It has been over 30 years since the Cold War ended between the United States and what was once the Union of Soviet Socialist Republics or USSR. Anyone growing up during the Cold War always carried the fear of a possible nuclear war.

The US and USSR had nuclear missiles at the ready, and that threat provided a deterrent to firing called mutually assured destruction. If one country fired missiles, the other would fire as well, obliterating both countries. Luckily, it never happened. But what if it had? Would Maine have targets?

During the Cold War, Maine had two military targets for nuclear weapons. One was Loring Airforce Base in Limestone. This location was chosen because it was the closest point in the continental U.S. to Europe, giving the United States strategic value if a war were to break out.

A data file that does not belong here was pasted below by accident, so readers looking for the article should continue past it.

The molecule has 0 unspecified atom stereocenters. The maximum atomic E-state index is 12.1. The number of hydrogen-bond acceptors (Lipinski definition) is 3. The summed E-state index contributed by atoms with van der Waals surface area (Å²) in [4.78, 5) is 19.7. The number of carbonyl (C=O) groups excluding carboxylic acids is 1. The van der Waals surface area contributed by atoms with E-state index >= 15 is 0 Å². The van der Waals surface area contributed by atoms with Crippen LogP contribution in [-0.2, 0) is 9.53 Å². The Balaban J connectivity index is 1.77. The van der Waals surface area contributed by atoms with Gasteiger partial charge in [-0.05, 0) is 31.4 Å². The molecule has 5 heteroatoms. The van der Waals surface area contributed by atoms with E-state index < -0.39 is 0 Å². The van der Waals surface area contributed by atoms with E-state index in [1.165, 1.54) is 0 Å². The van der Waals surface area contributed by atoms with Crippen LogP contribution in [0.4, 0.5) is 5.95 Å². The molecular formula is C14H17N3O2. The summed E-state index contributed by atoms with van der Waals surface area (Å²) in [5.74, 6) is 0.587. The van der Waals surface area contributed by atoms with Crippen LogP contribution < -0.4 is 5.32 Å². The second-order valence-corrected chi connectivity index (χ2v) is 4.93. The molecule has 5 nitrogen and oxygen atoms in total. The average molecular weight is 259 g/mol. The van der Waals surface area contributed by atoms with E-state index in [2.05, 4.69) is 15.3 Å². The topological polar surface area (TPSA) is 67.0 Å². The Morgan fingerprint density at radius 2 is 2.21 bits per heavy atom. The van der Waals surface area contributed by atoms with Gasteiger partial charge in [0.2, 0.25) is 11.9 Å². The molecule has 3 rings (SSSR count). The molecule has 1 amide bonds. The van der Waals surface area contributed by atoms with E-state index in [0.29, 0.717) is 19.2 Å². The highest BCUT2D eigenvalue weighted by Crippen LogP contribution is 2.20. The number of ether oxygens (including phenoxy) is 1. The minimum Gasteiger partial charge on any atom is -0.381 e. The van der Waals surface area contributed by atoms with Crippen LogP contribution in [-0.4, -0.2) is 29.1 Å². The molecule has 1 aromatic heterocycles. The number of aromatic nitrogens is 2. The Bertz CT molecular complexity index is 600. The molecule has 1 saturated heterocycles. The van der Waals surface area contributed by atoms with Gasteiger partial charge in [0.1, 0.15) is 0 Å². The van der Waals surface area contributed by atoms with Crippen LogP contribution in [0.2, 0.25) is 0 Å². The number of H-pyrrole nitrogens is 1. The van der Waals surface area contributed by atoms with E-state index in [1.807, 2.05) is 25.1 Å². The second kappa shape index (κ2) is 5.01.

Loring was featured in the 1983 film WarGames with Matthew Broderick, who hacks into a military computer to play games and chooses "Global Thermonuclear War," but eventually realizes that the computer he hacked into is playing the game for real.

At one point, an apparent attack is launched, but it is all just a simulation.

Loring was closed in September 1994 after the Cold War ended.

The other target would have been Brunswick Naval Air Station, which was the base for Navy-operated maritime patrol aircraft hunted for nuclear-armed Russian submarines in the Atlantic during the Cold War. It closed in 2011, and is now the Brunswick Executive Airport and the home of Southern Maine Community College.

There are two obvious targets for a nuclear strike that still operate in Maine, building ships for the U.S. Navy. One is Bath Iron Works and the other the Portsmouth Naval Shipyard, which is on the border of Maine and New Hampshire.

Hopefully, these targets will never be fired upon.

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